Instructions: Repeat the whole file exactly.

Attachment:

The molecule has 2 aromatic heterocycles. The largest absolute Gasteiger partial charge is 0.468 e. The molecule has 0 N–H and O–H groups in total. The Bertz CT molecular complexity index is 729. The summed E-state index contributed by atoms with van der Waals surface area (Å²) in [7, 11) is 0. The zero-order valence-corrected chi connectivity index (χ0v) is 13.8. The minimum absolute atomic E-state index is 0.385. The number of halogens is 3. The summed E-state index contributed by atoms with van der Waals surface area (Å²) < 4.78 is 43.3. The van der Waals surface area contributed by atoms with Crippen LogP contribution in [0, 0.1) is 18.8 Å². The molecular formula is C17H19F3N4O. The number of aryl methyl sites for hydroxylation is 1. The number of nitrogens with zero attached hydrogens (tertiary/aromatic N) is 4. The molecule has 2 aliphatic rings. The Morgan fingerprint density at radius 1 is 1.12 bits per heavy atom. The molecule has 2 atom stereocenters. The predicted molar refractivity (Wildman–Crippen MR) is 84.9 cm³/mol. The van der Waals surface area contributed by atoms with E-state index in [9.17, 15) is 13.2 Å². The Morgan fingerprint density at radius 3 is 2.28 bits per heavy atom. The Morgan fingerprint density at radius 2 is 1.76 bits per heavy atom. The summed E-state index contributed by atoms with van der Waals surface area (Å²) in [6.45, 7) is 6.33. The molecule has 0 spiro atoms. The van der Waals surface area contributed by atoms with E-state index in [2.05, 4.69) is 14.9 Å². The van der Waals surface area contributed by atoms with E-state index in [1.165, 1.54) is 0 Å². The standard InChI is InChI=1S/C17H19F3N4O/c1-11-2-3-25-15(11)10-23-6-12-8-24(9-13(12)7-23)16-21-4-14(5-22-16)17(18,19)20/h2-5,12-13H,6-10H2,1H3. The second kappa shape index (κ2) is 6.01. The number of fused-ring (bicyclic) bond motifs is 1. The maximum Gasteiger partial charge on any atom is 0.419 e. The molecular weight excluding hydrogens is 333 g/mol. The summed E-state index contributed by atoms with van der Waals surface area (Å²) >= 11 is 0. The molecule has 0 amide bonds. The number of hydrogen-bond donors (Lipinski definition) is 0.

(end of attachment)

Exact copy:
The molecule has 2 aromatic heterocycles. The largest absolute Gasteiger partial charge is 0.468 e. The molecule has 0 N–H and O–H groups in total. The Bertz CT molecular complexity index is 729. The summed E-state index contributed by atoms with van der Waals surface area (Å²) in [7, 11) is 0. The zero-order valence-corrected chi connectivity index (χ0v) is 13.8. The minimum absolute atomic E-state index is 0.385. The number of halogens is 3. The summed E-state index contributed by atoms with van der Waals surface area (Å²) < 4.78 is 43.3. The van der Waals surface area contributed by atoms with Crippen LogP contribution in [0, 0.1) is 18.8 Å². The molecular formula is C17H19F3N4O. The number of aryl methyl sites for hydroxylation is 1. The number of nitrogens with zero attached hydrogens (tertiary/aromatic N) is 4. The molecule has 2 aliphatic rings. The Morgan fingerprint density at radius 1 is 1.12 bits per heavy atom. The molecule has 2 atom stereocenters. The predicted molar refractivity (Wildman–Crippen MR) is 84.9 cm³/mol. The van der Waals surface area contributed by atoms with E-state index in [9.17, 15) is 13.2 Å². The Morgan fingerprint density at radius 3 is 2.28 bits per heavy atom. The Morgan fingerprint density at radius 2 is 1.76 bits per heavy atom. The summed E-state index contributed by atoms with van der Waals surface area (Å²) in [6.45, 7) is 6.33. The molecule has 0 spiro atoms. The van der Waals surface area contributed by atoms with E-state index in [2.05, 4.69) is 14.9 Å². The van der Waals surface area contributed by atoms with E-state index in [1.165, 1.54) is 0 Å². The standard InChI is InChI=1S/C17H19F3N4O/c1-11-2-3-25-15(11)10-23-6-12-8-24(9-13(12)7-23)16-21-4-14(5-22-16)17(18,19)20/h2-5,12-13H,6-10H2,1H3. The second kappa shape index (κ2) is 6.01. The number of fused-ring (bicyclic) bond motifs is 1. The maximum Gasteiger partial charge on any atom is 0.419 e. The molecular weight excluding hydrogens is 333 g/mol. The summed E-state index contributed by atoms with van der Waals surface area (Å²) >= 11 is 0. The molecule has 0 amide bonds. The number of hydrogen-bond donors (Lipinski definition) is 0.